P.S.

Local people, places, travels and simchas

Liz Weiner-Schulman with guitarist Misael Barraza-Diaz
Liz Weiner-Schulman with guitarist Misael Barraza-Diaz

Music to our ears

Following Steve Schulman’s passing in 2013, his wife, Liz Weiner-Schulman, established the Steve Schulman Memorial Award in Guitar Endowment through the University of Arizona Foundation. On Sunday, Sept. 25, the UA’s Fred Fox School of Music presented the second annual Steve Schulman award recital in Holsclaw Hall, featuring doctoral student Misael Barraza-Diaz. Guitarist Barraza-Diaz has won numerous international competitions and is the award recipient for the second year. His program included Renaissance, classical and more modern pieces with a flamenco encore.

Schulman, a local guitarist, was on the UA Fred Fox School of Music Advisory Board, one of the founders of the Tucson Guitar Society, and a friend of the UA Bolton Guitar Studies program. In addition, he was a member of the Temple Emanu-El Avanim Rock Band that played rock Shabbats and part of Klezmerkaba, a klezmer band that played traditional Yiddish music.

Following this year’s award performance, Liz hosted a reception at the Arizona Inn. Some of the family and longtime friends in attendance at the recital and reception were  Jon Schulman, Sally Franklin, Chuck Weiner, Marcy Albert and Annie Levy, Jan Wezelman and David Bartlett, Jim Wezelman and Denise Grusin, Charlie and Marsha Blitzer, Daniel Millstone, Jerry and Kathy Barkan, and Michael and Gloria Goldman.

Andra Karnofsky and Chuck Gannon in his 1941-42 kindergarten classroom.
Andra Karnofsky and Chuck Gannon in his 1941-42 kindergarten classroom.

Kindergarteners at 80

Most of what I really need to know about how to live, and what to do, and how to be, I learned in kindergarten. Wisdom was not at the top of the graduate-school mountain, but there in the sandpile at Sunday school.

— Robert Fulghum, “All I Really Need to Know I Learned in Kindergarten” 

This book was first published in 1986, many years after Chuck Gannon started kindergarten in 1941 at DeWitt Clinton Elementary School in Chicago. Chuck and his kindergarten alums adhered to the Golden Rule and the simple wisdoms that the author espouses when viewing the world through a child’s eyes.

Over the weekend of Sept. 16-18, Chuck and his wife, Andra Karnofsky, flew back to Chicago for Chuck’s kindergarten reunion and a collective celebration of the attendees’ 80th birthdays. On Friday night, the group enjoyed an 80th birthday dinner in their kindergarten classroom at the school. The bench filled with blocks was still there. If a student misbehaved, the blocks were removed, the student had to climb into the dark bench, and the top was closed. (Today, that discipline would be considered child abuse/endangerment.) On Saturday night, guests enjoyed a catered French dinner at one of the attendee’s homes in a Chicago suburb. Six years ago, in the middle of this Saturday night event, as a surprise to those gathered, Chuck and Andra, with officiant Rabbi Debra Nesselson, stood up and proceeded to get married.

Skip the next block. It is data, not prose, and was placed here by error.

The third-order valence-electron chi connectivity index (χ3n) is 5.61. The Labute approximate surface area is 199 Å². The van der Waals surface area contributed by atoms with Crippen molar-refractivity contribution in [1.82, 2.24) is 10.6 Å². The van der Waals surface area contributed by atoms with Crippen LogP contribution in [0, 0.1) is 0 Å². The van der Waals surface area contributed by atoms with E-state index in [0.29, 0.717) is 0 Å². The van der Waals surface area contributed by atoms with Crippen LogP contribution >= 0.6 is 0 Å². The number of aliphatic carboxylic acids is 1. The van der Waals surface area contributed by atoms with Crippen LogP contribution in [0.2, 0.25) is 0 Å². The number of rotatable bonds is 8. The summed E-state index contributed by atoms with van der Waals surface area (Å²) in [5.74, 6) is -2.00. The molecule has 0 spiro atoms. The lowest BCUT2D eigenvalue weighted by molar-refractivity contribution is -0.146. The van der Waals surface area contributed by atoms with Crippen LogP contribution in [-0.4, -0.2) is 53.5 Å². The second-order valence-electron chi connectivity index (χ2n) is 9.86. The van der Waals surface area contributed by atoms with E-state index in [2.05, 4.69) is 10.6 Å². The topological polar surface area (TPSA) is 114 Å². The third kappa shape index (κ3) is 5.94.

Chuck Gannon (top row, fourth from left) with his kindergarten class at DeWitt Clinton Elementary School in Chicago
Chuck Gannon (top row, fourth from left) with his kindergarten class at DeWitt Clinton Elementary School in Chicago

The reunions began with seven friends; now a dozen meet annually with their wives. These classmates grew up together in West Rogers Park, a working-class neighborhood of Chicago. What used to be a mostly Catholic and Jewish locale is now multi-ethnic and multi-cultural. The 1941 kindergarteners have gone on to great personal and professional achievements, giving back to the school and their communities. They hold a special bond, seeing each other as role models and inspiring each other to greater heights — a band of brothers.

Mike and Stephanie Hoffman with their children — Jacob, 8, Jacqui, 6, and Leanna, 20 months, in their sukkah
Mike and Stephanie Hoffman with their children — Jacob, 8, Jacqui, 6, and Leanna, 20 months, in their sukkah

Sukkah building in the Old Pueblo

Following Yom Kippur, the joyous holiday of Sukkot reminds us of God’s shelter and protection during our ancestors’ 40-year desert sojourn. Many families keep the tradition/mitzvah of building a sukkah, a temporary hut, for this harvest festival.

Neither Mike nor Stephanie Hoffman’s families built a sukkah when they were growing up. The couple has been erecting one since the birth of their eldest child, now 8 years old. Over the years, they have used a variety of materials, from PVC piping to wood framing. For their current sukkah, they utilized a kit with metal piping for the frame, a semi-permeable tarp for the walls, and bamboo poles for roof supports. Their schach (covering) is a combination of bamboo matting and palm fronds cut from backyard trees for this specific purpose. This year’s big addition was a string of outdoor lights with bright LED bulbs that Stephanie found on a shopping outing. Sukkah decorations consist of items the children have made at school over the years, plus a few that were given to the family as gifts.

The family eats all of their meals in the sukkah and Mike davens in it if he is not in shul. Each morning, Stephanie and their three children come out to the sukkah with him to wave the lulav and etrog and recite the blessings. They invite ushpizin (Sukkot guests) for the Yom Tov meals and over Chol HaMoed (weekdays of the festival) without impacting the kids’ school week routines. Sukkot is definitely one of Mike’s favorite holidays, “probably because the observances include the entire family, from building and decorating the sukkah to performing the lulav and etrog rituals to enjoying time with guests.”

Time to share

I’m all ears. Keep me posted about your news — 319-1112. L’shalom.

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